Apple Cinnamon Coffee Cake (11/52)

I’m shocked, dismayed, and saddened– saddened, I tell you– to discover that after all these years I have yet to share a coffee cake recipe with you.  Not one.  How can this be?  What?  I only buy my coffee cakes from the grocery store bakery?  Oh.  Oh, yeah.  You’re right.  I usually only buy mine from the store.

Wait a minute!  Why on earth do I do that?  Because their coffee cakes are tender, and flavorful, and easier to buy than making my own would be.  Well, that excuse doesn’t hold water around here anymore, and we have this cake to thank for that.

A few weeks ago when hosting our in-laws for dinner, I wanted to make a no-fuss dessert.    It needed to be something that I could throw together that wouldn’t be too heavy, complicated, or over-the-top, which (face it) my desserts have a tendency to be all of the above.  It’s okay; I can admit it.  So I searched my absurdly long favorites list, which serves as my digital to do, and I found a Cinnamon-Streusel Coffee Cake on Martha Stewart’s site.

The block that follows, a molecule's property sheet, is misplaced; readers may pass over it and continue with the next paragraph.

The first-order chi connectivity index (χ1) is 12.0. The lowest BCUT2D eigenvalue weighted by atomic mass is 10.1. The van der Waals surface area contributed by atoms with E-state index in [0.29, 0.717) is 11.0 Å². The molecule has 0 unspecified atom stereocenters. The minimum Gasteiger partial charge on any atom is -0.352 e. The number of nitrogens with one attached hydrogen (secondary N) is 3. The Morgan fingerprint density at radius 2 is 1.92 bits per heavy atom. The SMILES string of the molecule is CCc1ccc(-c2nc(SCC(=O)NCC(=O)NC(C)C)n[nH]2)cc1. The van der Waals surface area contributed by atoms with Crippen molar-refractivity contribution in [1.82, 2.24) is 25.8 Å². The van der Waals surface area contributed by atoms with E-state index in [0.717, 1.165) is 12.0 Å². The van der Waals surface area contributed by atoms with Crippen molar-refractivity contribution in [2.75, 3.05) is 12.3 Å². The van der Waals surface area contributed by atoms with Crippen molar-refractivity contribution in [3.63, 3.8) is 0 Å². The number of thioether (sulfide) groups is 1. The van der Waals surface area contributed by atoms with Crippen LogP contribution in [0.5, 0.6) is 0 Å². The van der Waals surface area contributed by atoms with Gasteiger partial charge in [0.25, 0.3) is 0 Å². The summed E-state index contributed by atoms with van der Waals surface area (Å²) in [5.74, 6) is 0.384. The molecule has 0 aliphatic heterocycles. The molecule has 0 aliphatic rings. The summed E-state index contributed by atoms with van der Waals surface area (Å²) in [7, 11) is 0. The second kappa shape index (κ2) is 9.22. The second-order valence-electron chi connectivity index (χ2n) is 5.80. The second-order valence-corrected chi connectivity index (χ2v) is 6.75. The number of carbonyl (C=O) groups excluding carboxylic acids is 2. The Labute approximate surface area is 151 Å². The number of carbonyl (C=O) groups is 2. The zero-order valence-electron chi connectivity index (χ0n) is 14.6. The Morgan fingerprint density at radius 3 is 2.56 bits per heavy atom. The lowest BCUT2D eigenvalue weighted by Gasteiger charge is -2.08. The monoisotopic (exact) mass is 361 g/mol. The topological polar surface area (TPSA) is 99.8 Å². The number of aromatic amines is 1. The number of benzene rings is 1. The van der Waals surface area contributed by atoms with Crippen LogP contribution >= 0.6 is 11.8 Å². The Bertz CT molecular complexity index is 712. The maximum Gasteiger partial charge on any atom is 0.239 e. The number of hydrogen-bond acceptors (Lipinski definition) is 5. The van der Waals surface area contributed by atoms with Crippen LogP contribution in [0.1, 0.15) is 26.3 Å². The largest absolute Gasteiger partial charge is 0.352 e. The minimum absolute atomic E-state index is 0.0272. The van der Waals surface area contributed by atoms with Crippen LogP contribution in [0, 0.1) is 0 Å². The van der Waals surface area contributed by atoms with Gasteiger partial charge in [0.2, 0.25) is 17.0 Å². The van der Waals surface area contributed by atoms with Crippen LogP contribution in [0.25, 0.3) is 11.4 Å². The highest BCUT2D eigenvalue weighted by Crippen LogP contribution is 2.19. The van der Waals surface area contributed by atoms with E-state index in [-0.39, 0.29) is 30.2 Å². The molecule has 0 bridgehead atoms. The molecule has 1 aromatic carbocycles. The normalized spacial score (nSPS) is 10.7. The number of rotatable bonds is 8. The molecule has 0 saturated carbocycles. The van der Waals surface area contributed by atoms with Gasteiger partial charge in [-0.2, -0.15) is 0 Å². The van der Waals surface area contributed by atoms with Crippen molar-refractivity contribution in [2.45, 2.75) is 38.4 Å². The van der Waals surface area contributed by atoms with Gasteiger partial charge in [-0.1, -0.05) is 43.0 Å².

The comments for Stewart’s recipe led me to believe it’d be pretty good, even though one commenter was clearly confused by the instructions and recipe yields, and it was pretty good– just not quite what I wanted.  Too much streusel that wasn’t really streusel– it was mostly flour…lots and lots of flour.  And it was really too salty for me.  I must admit that the next day it was much, much better than the first day.  But I just couldn’t leave it alone.

So I remade it.

Four more times.

No one seemed to mind.

Apple Cinnamon Coffee Cake

inspired by Cinnamon-Streusel Coffee Cake recipe, Martha Stewart Living (March 2011) 


Streusel Topping:

3/4 cup all-purpose flour

1/4 cup brown sugar, packed

1 tsp. ground cinnamon

1/4 tsp. ground nutmeg

1/4 tsp. ground ginger

1/8 tsp. ground cloves

1/4 tsp. table salt

6 tbsp. cold butter

1/2 cup toasted chopped pecans

Apple Filling:

1 golden delicious apple

3 heaping tbsp. granulated sugar

1 tbsp. butter